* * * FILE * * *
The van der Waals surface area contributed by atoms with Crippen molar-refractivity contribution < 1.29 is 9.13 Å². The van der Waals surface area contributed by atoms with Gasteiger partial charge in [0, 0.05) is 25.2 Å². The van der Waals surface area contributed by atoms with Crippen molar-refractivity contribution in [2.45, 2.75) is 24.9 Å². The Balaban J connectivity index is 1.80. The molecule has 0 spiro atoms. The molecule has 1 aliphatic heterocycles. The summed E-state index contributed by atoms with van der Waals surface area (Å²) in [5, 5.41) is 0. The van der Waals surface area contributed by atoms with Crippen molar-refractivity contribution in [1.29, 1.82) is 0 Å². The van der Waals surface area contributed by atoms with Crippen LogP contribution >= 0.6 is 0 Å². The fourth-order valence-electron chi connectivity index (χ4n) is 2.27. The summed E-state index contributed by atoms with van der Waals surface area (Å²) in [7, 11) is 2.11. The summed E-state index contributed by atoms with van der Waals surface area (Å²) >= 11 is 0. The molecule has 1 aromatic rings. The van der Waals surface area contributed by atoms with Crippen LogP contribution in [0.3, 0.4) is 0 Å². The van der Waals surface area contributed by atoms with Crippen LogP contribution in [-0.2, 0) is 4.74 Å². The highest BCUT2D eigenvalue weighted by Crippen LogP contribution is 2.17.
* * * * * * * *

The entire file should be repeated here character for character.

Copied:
The van der Waals surface area contributed by atoms with Crippen molar-refractivity contribution < 1.29 is 9.13 Å². The van der Waals surface area contributed by atoms with Gasteiger partial charge in [0, 0.05) is 25.2 Å². The van der Waals surface area contributed by atoms with Crippen molar-refractivity contribution in [2.45, 2.75) is 24.9 Å². The Balaban J connectivity index is 1.80. The molecule has 0 spiro atoms. The molecule has 1 aliphatic heterocycles. The summed E-state index contributed by atoms with van der Waals surface area (Å²) in [5, 5.41) is 0. The van der Waals surface area contributed by atoms with Crippen molar-refractivity contribution in [1.29, 1.82) is 0 Å². The van der Waals surface area contributed by atoms with Crippen LogP contribution >= 0.6 is 0 Å². The fourth-order valence-electron chi connectivity index (χ4n) is 2.27. The summed E-state index contributed by atoms with van der Waals surface area (Å²) in [7, 11) is 2.11. The summed E-state index contributed by atoms with van der Waals surface area (Å²) >= 11 is 0. The molecule has 1 aromatic rings. The van der Waals surface area contributed by atoms with Crippen LogP contribution in [0.3, 0.4) is 0 Å². The van der Waals surface area contributed by atoms with Crippen LogP contribution in [-0.2, 0) is 4.74 Å². The highest BCUT2D eigenvalue weighted by Crippen LogP contribution is 2.17.